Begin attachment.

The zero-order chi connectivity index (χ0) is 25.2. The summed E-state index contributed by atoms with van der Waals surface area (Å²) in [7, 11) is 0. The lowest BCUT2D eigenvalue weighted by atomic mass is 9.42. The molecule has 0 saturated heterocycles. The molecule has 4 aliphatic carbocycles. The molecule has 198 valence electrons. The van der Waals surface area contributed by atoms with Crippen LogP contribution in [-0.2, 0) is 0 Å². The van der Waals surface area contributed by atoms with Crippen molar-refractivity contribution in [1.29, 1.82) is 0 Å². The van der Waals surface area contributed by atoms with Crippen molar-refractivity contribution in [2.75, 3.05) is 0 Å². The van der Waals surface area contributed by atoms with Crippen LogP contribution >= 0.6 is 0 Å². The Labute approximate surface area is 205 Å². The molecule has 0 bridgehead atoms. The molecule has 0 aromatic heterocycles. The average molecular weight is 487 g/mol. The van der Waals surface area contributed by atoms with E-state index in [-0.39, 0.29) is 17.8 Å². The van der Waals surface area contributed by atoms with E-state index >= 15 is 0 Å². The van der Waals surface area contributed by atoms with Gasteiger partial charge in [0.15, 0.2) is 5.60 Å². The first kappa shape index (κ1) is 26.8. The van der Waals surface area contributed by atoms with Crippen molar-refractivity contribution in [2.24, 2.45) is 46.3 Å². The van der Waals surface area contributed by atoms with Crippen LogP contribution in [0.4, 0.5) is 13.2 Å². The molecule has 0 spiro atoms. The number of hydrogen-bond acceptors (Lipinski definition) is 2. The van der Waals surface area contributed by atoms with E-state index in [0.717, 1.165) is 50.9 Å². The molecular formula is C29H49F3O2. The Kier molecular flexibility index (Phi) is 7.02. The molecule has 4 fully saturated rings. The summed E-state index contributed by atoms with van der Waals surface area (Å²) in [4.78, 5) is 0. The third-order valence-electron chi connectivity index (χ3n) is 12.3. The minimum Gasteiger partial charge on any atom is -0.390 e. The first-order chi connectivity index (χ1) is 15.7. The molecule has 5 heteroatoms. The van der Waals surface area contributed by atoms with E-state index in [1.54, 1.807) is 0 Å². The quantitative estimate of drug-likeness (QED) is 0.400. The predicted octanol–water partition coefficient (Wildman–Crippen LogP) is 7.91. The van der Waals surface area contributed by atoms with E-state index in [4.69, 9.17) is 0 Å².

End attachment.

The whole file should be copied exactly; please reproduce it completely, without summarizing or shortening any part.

The zero-order chi connectivity index (χ0) is 25.2. The summed E-state index contributed by atoms with van der Waals surface area (Å²) in [7, 11) is 0. The lowest BCUT2D eigenvalue weighted by atomic mass is 9.42. The molecule has 0 saturated heterocycles. The molecule has 4 aliphatic carbocycles. The molecule has 198 valence electrons. The van der Waals surface area contributed by atoms with Crippen LogP contribution in [-0.2, 0) is 0 Å². The van der Waals surface area contributed by atoms with Crippen molar-refractivity contribution in [1.29, 1.82) is 0 Å². The van der Waals surface area contributed by atoms with Crippen molar-refractivity contribution in [2.75, 3.05) is 0 Å². The van der Waals surface area contributed by atoms with Crippen LogP contribution >= 0.6 is 0 Å². The Labute approximate surface area is 205 Å². The molecule has 0 bridgehead atoms. The molecule has 0 aromatic heterocycles. The average molecular weight is 487 g/mol. The van der Waals surface area contributed by atoms with E-state index in [-0.39, 0.29) is 17.8 Å². The van der Waals surface area contributed by atoms with E-state index >= 15 is 0 Å². The van der Waals surface area contributed by atoms with Gasteiger partial charge in [0.15, 0.2) is 5.60 Å². The first kappa shape index (κ1) is 26.8. The van der Waals surface area contributed by atoms with Crippen molar-refractivity contribution in [2.24, 2.45) is 46.3 Å². The van der Waals surface area contributed by atoms with Crippen LogP contribution in [0.4, 0.5) is 13.2 Å². The molecule has 0 spiro atoms. The number of hydrogen-bond acceptors (Lipinski definition) is 2. The van der Waals surface area contributed by atoms with E-state index in [0.717, 1.165) is 50.9 Å². The molecular formula is C29H49F3O2. The Kier molecular flexibility index (Phi) is 7.02. The molecule has 4 fully saturated rings. The summed E-state index contributed by atoms with van der Waals surface area (Å²) in [4.78, 5) is 0. The third-order valence-electron chi connectivity index (χ3n) is 12.3. The minimum Gasteiger partial charge on any atom is -0.390 e. The first-order chi connectivity index (χ1) is 15.7. The molecule has 5 heteroatoms. The van der Waals surface area contributed by atoms with E-state index in [1.54, 1.807) is 0 Å². The quantitative estimate of drug-likeness (QED) is 0.400. The predicted octanol–water partition coefficient (Wildman–Crippen LogP) is 7.91. The van der Waals surface area contributed by atoms with E-state index in [4.69, 9.17) is 0 Å².